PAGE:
Slàinte Mhaith. Good health!
“Celtic” is a word used to describe the languages and cultures of the Celtic Nations: Ireland, Scotland, Wales, Cornwall, the Isle of Man, and Brittany. Given that so many people from these nations immigrated to New Brunswick, it’s not surprising that Celtic culture has influenced the places, people, foods, music, and language of the province. Highland dancing, tartans, kilts and Gaelic music are everywhere.
A large number of Irish, escaping the hardships of the potato famine, made their way to New Brunswick between 1815 and 1850. By the end of the 19th century they made up a significant proportion of New Brunswick’s population. In Miramichi, Middle Island Irish Historical Park tells the story of Irish immigrants who were quarantined on the island in the 1800-1900s. Also, if you follow the virtual Irish Trail, you’ll discover monuments and landmarks in the province that remind us of the Irish journey.
According to the New Brunswick Scottish Cultural Association, about one in six New Brunswickers claims direct Scottish ancestry. Today, you can dive in to this heritage at Wilsons Point Historic Site in Miramichi. A site of early Scottish settlement circa 1765, it features a historic Scottish cemetery, church, and ferry sites. In Bartibog, MacDonald Farm Heritage Site takes you back to the 1820s as you tour the property of Scottish settler Alexander MacDonald. Don’t miss the highland games and Scottish festivals happening in Moncton, Fredericton, Miramichi and Perth-Andover.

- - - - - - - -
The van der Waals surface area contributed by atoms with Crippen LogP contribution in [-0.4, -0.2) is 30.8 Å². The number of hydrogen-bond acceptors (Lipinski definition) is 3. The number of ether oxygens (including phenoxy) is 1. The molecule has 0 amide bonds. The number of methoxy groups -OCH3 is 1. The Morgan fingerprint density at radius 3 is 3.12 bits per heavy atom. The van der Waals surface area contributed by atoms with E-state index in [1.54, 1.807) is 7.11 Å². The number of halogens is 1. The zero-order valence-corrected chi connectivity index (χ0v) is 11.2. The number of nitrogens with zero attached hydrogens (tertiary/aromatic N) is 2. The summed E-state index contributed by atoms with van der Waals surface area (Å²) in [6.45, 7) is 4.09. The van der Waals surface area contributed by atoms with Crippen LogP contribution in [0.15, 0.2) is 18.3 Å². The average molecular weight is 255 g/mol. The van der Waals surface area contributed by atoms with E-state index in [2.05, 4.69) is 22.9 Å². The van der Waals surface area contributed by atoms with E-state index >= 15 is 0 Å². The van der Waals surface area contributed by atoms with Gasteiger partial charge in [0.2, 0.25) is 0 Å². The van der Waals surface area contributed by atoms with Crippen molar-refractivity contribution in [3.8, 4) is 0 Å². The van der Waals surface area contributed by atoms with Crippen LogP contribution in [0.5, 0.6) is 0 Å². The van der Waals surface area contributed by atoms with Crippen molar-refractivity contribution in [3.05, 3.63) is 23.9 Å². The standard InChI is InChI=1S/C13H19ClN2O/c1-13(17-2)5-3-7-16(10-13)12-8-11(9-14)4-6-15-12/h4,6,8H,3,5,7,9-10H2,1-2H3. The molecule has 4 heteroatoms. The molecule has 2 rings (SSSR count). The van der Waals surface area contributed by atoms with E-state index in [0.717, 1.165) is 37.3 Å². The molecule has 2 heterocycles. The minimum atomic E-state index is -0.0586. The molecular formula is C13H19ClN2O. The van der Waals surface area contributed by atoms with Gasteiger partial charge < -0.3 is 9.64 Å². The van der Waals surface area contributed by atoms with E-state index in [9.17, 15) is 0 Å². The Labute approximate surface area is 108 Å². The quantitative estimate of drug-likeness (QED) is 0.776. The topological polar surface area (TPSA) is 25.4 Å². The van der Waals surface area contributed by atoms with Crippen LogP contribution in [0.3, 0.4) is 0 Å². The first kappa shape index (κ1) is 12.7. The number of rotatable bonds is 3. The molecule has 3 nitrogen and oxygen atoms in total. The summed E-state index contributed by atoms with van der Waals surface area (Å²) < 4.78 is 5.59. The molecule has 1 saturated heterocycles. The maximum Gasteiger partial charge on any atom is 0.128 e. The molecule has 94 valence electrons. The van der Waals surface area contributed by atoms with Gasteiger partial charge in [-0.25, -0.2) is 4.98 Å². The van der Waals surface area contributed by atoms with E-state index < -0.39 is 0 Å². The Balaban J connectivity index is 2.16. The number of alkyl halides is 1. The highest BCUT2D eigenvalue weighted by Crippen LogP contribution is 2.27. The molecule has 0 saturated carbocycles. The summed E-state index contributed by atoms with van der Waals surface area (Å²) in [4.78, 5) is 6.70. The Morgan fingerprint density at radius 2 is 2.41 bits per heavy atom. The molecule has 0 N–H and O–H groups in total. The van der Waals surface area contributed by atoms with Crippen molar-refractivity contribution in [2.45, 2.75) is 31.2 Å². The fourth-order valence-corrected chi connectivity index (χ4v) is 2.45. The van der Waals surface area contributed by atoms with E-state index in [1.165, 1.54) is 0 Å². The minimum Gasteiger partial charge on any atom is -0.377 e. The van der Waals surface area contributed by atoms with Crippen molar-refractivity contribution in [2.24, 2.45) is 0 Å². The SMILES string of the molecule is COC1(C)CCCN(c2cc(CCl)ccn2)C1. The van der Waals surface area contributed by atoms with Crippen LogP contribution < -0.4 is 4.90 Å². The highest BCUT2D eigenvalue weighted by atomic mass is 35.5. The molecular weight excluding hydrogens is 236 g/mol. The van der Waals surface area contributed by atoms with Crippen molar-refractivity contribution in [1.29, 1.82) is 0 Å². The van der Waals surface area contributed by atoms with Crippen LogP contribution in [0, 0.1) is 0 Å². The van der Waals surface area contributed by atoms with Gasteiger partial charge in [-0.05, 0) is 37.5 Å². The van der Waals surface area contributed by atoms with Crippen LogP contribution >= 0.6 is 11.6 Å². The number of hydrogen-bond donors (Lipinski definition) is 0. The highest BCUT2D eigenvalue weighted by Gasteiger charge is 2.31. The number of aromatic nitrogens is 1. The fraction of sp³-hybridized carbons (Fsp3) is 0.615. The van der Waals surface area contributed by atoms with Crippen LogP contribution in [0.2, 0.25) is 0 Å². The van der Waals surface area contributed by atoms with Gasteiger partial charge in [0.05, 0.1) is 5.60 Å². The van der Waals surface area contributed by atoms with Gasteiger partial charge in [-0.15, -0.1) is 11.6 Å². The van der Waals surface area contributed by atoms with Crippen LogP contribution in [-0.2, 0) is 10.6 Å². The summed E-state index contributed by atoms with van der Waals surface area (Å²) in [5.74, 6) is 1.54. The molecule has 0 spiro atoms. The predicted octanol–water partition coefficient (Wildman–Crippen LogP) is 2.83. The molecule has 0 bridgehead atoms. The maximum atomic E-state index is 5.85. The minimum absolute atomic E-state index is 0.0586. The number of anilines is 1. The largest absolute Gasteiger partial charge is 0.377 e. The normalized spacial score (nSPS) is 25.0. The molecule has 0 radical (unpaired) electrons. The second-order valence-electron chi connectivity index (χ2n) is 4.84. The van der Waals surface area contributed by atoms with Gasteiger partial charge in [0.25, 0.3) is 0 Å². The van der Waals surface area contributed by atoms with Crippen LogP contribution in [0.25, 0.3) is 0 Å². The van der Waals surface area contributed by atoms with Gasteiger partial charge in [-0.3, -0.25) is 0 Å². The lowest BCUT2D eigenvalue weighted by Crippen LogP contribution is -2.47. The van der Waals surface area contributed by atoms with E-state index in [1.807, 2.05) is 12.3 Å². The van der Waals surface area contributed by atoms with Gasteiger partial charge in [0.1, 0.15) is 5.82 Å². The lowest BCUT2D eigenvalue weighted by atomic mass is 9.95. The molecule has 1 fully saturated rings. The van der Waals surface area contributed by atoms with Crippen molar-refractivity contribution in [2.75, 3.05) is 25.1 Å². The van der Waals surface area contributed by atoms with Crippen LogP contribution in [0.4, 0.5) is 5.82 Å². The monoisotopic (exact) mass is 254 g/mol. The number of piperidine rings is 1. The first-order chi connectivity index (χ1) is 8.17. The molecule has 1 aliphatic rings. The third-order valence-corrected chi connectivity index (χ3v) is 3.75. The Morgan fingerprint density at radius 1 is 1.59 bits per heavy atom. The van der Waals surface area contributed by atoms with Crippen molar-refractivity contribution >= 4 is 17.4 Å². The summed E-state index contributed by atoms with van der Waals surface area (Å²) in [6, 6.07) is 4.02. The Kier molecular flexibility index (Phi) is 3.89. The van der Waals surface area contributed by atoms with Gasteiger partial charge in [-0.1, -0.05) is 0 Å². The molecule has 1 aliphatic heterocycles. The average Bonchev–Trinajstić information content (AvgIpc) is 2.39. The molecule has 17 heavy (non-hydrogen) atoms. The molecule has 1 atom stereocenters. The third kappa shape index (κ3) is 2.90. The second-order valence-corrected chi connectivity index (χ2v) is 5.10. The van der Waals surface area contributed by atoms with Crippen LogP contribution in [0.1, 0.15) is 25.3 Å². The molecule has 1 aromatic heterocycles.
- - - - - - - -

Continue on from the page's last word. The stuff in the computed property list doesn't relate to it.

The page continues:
For information on all things Celtic, visit the New Brunswick Celtic Affairs Committee and the following associations’ websites:
- Irish Canadian Cultural Association of New Brunswick
- New Brunswick Scottish-Cultural Association
- Central New Brunswick Welsh Society
You can also research local genealogy in the Provincial archives.